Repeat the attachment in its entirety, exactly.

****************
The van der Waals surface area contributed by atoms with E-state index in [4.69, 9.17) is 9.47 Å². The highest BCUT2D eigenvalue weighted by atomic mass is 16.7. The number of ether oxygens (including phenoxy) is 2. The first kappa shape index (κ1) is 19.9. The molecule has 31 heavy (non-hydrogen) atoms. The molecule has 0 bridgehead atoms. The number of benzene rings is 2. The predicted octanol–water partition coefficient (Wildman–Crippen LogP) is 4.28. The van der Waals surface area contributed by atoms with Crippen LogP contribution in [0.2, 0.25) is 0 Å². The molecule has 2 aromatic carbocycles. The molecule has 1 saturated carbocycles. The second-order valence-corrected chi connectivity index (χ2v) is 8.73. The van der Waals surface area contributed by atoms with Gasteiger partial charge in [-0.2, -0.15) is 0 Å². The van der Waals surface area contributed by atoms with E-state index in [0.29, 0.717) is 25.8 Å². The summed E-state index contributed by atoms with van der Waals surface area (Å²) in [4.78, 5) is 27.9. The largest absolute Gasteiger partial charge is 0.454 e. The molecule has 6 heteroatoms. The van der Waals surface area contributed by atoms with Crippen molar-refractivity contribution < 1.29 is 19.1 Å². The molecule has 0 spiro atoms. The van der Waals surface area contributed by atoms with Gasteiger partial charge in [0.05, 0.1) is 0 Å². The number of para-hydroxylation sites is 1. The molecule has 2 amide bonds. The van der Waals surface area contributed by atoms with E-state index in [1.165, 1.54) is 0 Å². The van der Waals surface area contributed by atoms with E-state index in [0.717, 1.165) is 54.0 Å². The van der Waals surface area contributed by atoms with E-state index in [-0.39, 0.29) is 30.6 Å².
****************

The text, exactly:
The van der Waals surface area contributed by atoms with E-state index in [4.69, 9.17) is 9.47 Å². The highest BCUT2D eigenvalue weighted by atomic mass is 16.7. The number of ether oxygens (including phenoxy) is 2. The first kappa shape index (κ1) is 19.9. The molecule has 31 heavy (non-hydrogen) atoms. The molecule has 0 bridgehead atoms. The number of benzene rings is 2. The predicted octanol–water partition coefficient (Wildman–Crippen LogP) is 4.28. The van der Waals surface area contributed by atoms with Crippen LogP contribution in [0.2, 0.25) is 0 Å². The molecule has 2 aromatic carbocycles. The molecule has 1 saturated carbocycles. The second-order valence-corrected chi connectivity index (χ2v) is 8.73. The van der Waals surface area contributed by atoms with Gasteiger partial charge in [-0.2, -0.15) is 0 Å². The van der Waals surface area contributed by atoms with E-state index in [0.29, 0.717) is 25.8 Å². The summed E-state index contributed by atoms with van der Waals surface area (Å²) in [4.78, 5) is 27.9. The largest absolute Gasteiger partial charge is 0.454 e. The molecule has 6 heteroatoms. The van der Waals surface area contributed by atoms with Crippen molar-refractivity contribution < 1.29 is 19.1 Å². The molecule has 0 spiro atoms. The van der Waals surface area contributed by atoms with Gasteiger partial charge in [0.05, 0.1) is 0 Å². The number of para-hydroxylation sites is 1. The molecule has 2 amide bonds. The van der Waals surface area contributed by atoms with E-state index in [1.165, 1.54) is 0 Å². The van der Waals surface area contributed by atoms with E-state index in [0.717, 1.165) is 54.0 Å². The van der Waals surface area contributed by atoms with E-state index in [-0.39, 0.29) is 30.6 Å².